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5 reasons to love Penistone

PUBLISHED: 00:00 16 February 2016 | UPDATED: 08:48 16 February 2016

The Grade II listed Penistone viaduct that carried the Lancashire and Yorkshire Railway

The Grade II listed Penistone viaduct that carried the Lancashire and Yorkshire Railway

Joan Russell Photography, Joan Russell Photography

Five key figures in the town share what they love about Penistone. Photographs by Joan Russell

Emma Coupland and Rowan Richardson out and about  with dog PoppyEmma Coupland and Rowan Richardson out and about with dog Poppy

A show of strength

Rebecca Barnett used to have a reflexology and massage therapy trade stand at Penistone Agricultural Show but this year’s event in September will be her second as the show secretary. ‘I have lived in Penistone for 18 years and been to the show pretty much every year, either with a stand or as a visitor, and I think the show is a part of Penistone,’ she said.

‘The show society are really supportive of the town and one of the main aims of the show is to bring people into the town, not just to see the show, but to spend time and money in the shops and the cafes. I see the show as being really intrinsic to the community.’

The show, which will take place this year on Saturday September 12, features a range of animal classes, entertainment, demonstrations and – something the event organisers are particularly keen to develop – attractions for all the family.

And Rochdale-born Rebecca, who you’ll find working at the Paramount when she’s not helping to organise the Penistone Show, added: ‘There is a real sense of community here, there are lots of groups who all have the town’s best interests at heart and although it is a growing town, it retains that friendly community feel. A local council did a survey recently asking people what words they associate with Penistone and lots of people said Paramount, Show, Windy and Community. I think that just about sums the place up.’

High Street signHigh Street sign

 

Chain of command

It can be a nerve-wracking time, but Paul Hand-Davis should be fine when he’s presented with his mayoral chains – after all, he’s been there before. Councillor Hand-Davis, a former inspector with South Yorkshire Police, was mayor of Penistone in 2007 and will take on the role again in May.

‘I’m looking forward to it,’ he said. ‘When I was mayor previously we had the controversy of the new supermarket and now we have the contentious issue of house building after the county council designated this as a prime building area. It can change the nature of a place and can mean that the small town feel of a place is lost but this is a very vibrant town. You hear about some towns where there are no young people left, they have become retirement towns, and that’s certainly not the case here.’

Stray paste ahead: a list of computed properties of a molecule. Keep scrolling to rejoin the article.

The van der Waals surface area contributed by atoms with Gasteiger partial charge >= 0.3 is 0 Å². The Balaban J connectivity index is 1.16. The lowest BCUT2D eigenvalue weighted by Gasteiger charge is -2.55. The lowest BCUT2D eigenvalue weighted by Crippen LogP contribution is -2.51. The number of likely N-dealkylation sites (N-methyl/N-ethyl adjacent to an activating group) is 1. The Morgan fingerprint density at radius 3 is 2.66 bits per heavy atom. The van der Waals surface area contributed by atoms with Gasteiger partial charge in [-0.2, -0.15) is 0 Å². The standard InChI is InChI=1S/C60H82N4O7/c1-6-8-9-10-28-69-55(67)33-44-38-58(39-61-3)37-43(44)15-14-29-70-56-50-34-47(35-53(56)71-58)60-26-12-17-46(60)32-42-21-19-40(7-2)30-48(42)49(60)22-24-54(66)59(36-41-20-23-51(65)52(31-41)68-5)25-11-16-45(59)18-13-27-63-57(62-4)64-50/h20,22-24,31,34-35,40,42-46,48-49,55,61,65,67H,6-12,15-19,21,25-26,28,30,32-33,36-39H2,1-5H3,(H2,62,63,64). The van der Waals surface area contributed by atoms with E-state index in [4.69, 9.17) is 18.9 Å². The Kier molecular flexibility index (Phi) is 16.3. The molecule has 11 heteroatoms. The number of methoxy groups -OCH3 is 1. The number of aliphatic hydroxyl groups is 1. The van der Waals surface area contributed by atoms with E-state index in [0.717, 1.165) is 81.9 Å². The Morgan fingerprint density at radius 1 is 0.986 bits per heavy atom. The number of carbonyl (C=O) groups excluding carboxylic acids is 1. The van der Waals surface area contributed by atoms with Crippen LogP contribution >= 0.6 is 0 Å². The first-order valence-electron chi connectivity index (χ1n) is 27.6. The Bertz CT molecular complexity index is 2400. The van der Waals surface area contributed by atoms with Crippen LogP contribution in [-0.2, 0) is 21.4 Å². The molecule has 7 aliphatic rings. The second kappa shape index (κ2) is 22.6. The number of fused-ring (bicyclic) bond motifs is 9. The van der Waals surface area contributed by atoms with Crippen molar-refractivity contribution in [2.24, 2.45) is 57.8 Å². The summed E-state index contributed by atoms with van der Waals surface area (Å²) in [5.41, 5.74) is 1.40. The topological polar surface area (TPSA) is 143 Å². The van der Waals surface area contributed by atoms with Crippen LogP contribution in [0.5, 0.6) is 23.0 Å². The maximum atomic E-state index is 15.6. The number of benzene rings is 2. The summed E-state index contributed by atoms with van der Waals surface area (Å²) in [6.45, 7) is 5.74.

Cllr Hand-Davis moved to Penistone with his young family in 1986 and he added: ‘It was a very welcoming place and has been a great town to live in and be involved in. People tend to like to put a lot back into the town the local area and there are lots of groups here, such as the WI and the British Legion and the Round Table – they are magnificent, they do a hell of a lot for the town.

‘I like the fact that Penistone is surrounded by lovely countryside. I can put my boots on and be out in the fields in just a few minutes. It is a cold and windy place in the Pennines but we love it.’

Sue Wood and Dyane Hind (right) enjoy a coffee at the Arthouse CafeSue Wood and Dyane Hind (right) enjoy a coffee at the Arthouse Cafe

 

Book yourself in

Ceri Worman likes to do things by the book. The former English teacher and author of six books for children is busy organising the third annual Penistone Literary Festival which could this year be held in September, rather than June. ‘A lot of people go away in early summer, so we’re thinking of moving the festival to later in the year,’ she said. The festival was the idea of another English teacher, Edana Guest, and the previous events have featured star names including Simon Armitage, Ian McMillan and poet laureate Carol Ann Duffy as well as a library-full of local writing talent.

‘We’re not in competition with other festivals, we just wanted to bring the arts to the doorstep of people in the Penistone and Barnsley area which are perhaps not as culturally blessed as some other places.’

The festival is just one highlight of the cultural calendar in Penistone and Ceri – who is also a member of a book group and the Penistone Ladies Choir – added: ‘It’s quite a creative place and the Paramount Cinema is wonderful, it’s like stepping back to the 1950s. I used to live near the South Bank in London and when the Paramount shows the National Theatre it’s almost as good as being there.